COMMENTARY from Doc Thoughts

The Future of Residencies: Single MD/DO Accreditation System

Nirmal R. Gosalia


June 23, 2017

Editor's Note: The Accreditation Council for Graduate Medical Education (ACGME) announced that by 2020, all MD and DO residency slots would be combined under a single accreditation system. DocThoughts' Host, Nirmal Gosalia, invited Dr. John Potts, Senior Vice President at the ACGME, to clarify the decision and its impact. For more conversations with thought-leaders in healthcare visit

The ACGME notes that all numbers of dually accredited programs mentioned in the video were correct as of the interview date (September 15, 2016). In addition, the correct terminology is AOA approval.

Mr Nirmal Gosalia: Residency is changing, and here is what you need to know about it. Recently, the Accreditation Council for Graduate Medical Education announced that all residency programs in the US will come together under 1 umbrella accreditation system. Meaning all allopathic and osteopathic students are now eligible to apply to any accredited program in the US. This is a huge departure from the 2 separate systems that we had in the past, and naturally, as students, or as program directors, we have questions for what this means for us. We sat down with the ACGME to try to get a clear picture of the decision. Today, we are talking to Dr. John Potts, Vice President of Surgical Accreditation at the ACGME. Dr. Potts had a leading role in implementing the new system. Let us find out what this new system is all about.

Thank you so much for joining us and talking about this Dr. Potts.

John R. Potts, MD, Senior Vice President of Surgical Accreditation at the ACGME: My pleasure.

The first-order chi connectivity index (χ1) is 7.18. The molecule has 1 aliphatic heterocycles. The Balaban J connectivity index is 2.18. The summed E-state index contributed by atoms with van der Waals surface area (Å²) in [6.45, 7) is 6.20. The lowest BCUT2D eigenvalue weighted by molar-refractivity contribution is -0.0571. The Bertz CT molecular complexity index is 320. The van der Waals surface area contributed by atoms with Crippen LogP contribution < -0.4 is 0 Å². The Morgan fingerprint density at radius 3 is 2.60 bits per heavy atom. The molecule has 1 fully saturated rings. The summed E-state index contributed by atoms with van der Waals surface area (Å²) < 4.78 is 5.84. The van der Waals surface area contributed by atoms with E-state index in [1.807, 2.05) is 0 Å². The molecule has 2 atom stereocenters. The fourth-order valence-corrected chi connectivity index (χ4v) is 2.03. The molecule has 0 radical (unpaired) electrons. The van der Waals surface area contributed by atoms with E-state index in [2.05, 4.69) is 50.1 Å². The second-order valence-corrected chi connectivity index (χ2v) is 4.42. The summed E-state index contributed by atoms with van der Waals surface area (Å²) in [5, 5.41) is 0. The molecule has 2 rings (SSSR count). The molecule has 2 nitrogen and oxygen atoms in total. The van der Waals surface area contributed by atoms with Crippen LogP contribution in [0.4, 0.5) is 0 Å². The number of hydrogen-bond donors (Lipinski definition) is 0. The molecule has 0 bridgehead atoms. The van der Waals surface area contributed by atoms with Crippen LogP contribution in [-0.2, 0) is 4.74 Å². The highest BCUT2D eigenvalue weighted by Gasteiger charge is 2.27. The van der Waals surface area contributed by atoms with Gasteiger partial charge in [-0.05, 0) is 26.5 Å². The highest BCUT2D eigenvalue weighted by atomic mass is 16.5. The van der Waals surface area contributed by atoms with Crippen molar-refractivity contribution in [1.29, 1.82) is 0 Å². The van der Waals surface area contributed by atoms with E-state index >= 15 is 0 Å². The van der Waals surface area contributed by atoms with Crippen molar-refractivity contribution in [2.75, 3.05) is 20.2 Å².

Mr. Gosalia: What is meant by the single GME accreditation system?

Dr Potts: Single Accreditation System - by that we mean that all medical school graduates will enter 1 system of accreditation for their residency programs. Historically, we have had accreditation, of course by the ACGME, but also by the American Osteopathic Association. Those 2 are going to come together so that there will be 1 accreditation system for all those residency programs.

Mr Gosalia: Why was this decision made to move toward a Single GME Accreditation system?

Dr Potts: The advantages of a single accreditation system [unintelligible 00:01:27] that it provides consistent evaluation and accountability to the programs. It actually enhances the opportunities for the medical school graduates. It eliminates a lot of duplication of effort and expense for residency programs. When this effort was undertaken a couple of years ago, as of that time there were about 150 programs in the country. They were accredited by both AOA and ACGME. Those programs had to meet all the requirements of both accrediting organizations, and pay fees to both accrediting organizations. Going forward there will only be 1 accrediting organization, and we can eliminate that duplication. To me 1 of the most important aspects of it is that it is a much more transparent system for the federal government who pays for graduate medical education, and most importantly for the public.

Mr Gosalia: How will the Single GME Accreditation System enhance opportunities for trainees?

Dr Potts: The ACGME, actually since its inception in 1981, has allowed graduates of colleges of osteopathic medicine and allopathic graduates to enter its residency programs, but has limited the entry into fellowship programs, in many instances, to graduates of ACGME accredited residency programs. Through this system, all graduates will be eligible for entry into ACGME accredited fellowship programs. On the flip side, for the allopathic residents, they will have the opportunity, if they wish, to learn osteopathic principles and practices.